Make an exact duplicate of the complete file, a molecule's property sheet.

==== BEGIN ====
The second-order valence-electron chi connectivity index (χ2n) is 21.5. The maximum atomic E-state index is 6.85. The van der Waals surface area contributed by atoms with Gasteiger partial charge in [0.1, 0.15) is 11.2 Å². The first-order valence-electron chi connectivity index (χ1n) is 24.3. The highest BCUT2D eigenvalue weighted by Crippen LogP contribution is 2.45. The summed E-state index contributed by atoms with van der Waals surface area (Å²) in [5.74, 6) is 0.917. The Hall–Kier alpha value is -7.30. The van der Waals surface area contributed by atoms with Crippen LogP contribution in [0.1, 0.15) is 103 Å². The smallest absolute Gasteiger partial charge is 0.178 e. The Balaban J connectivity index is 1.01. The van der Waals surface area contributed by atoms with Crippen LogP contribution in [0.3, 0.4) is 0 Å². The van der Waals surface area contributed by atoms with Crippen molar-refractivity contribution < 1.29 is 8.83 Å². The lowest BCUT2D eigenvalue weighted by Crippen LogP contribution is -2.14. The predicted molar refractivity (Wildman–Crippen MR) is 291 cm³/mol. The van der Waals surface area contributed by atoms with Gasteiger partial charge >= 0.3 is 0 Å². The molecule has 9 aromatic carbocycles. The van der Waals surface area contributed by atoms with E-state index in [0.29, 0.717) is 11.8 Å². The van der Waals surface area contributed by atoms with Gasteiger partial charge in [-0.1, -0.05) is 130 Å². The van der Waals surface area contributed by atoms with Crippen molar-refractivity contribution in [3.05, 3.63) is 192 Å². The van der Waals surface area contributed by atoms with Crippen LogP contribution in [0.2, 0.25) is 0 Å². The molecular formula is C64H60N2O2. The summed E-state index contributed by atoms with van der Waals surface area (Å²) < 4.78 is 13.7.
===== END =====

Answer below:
The second-order valence-electron chi connectivity index (χ2n) is 21.5. The maximum atomic E-state index is 6.85. The van der Waals surface area contributed by atoms with Gasteiger partial charge in [0.1, 0.15) is 11.2 Å². The first-order valence-electron chi connectivity index (χ1n) is 24.3. The highest BCUT2D eigenvalue weighted by Crippen LogP contribution is 2.45. The summed E-state index contributed by atoms with van der Waals surface area (Å²) in [5.74, 6) is 0.917. The Hall–Kier alpha value is -7.30. The van der Waals surface area contributed by atoms with Crippen LogP contribution in [0.1, 0.15) is 103 Å². The smallest absolute Gasteiger partial charge is 0.178 e. The Balaban J connectivity index is 1.01. The van der Waals surface area contributed by atoms with Crippen LogP contribution in [0.3, 0.4) is 0 Å². The van der Waals surface area contributed by atoms with Crippen molar-refractivity contribution < 1.29 is 8.83 Å². The lowest BCUT2D eigenvalue weighted by Crippen LogP contribution is -2.14. The predicted molar refractivity (Wildman–Crippen MR) is 291 cm³/mol. The van der Waals surface area contributed by atoms with Gasteiger partial charge >= 0.3 is 0 Å². The molecule has 9 aromatic carbocycles. The van der Waals surface area contributed by atoms with E-state index in [0.29, 0.717) is 11.8 Å². The van der Waals surface area contributed by atoms with Gasteiger partial charge in [-0.1, -0.05) is 130 Å². The van der Waals surface area contributed by atoms with Crippen molar-refractivity contribution in [3.05, 3.63) is 192 Å². The van der Waals surface area contributed by atoms with Crippen LogP contribution in [0.2, 0.25) is 0 Å². The molecular formula is C64H60N2O2. The summed E-state index contributed by atoms with van der Waals surface area (Å²) < 4.78 is 13.7.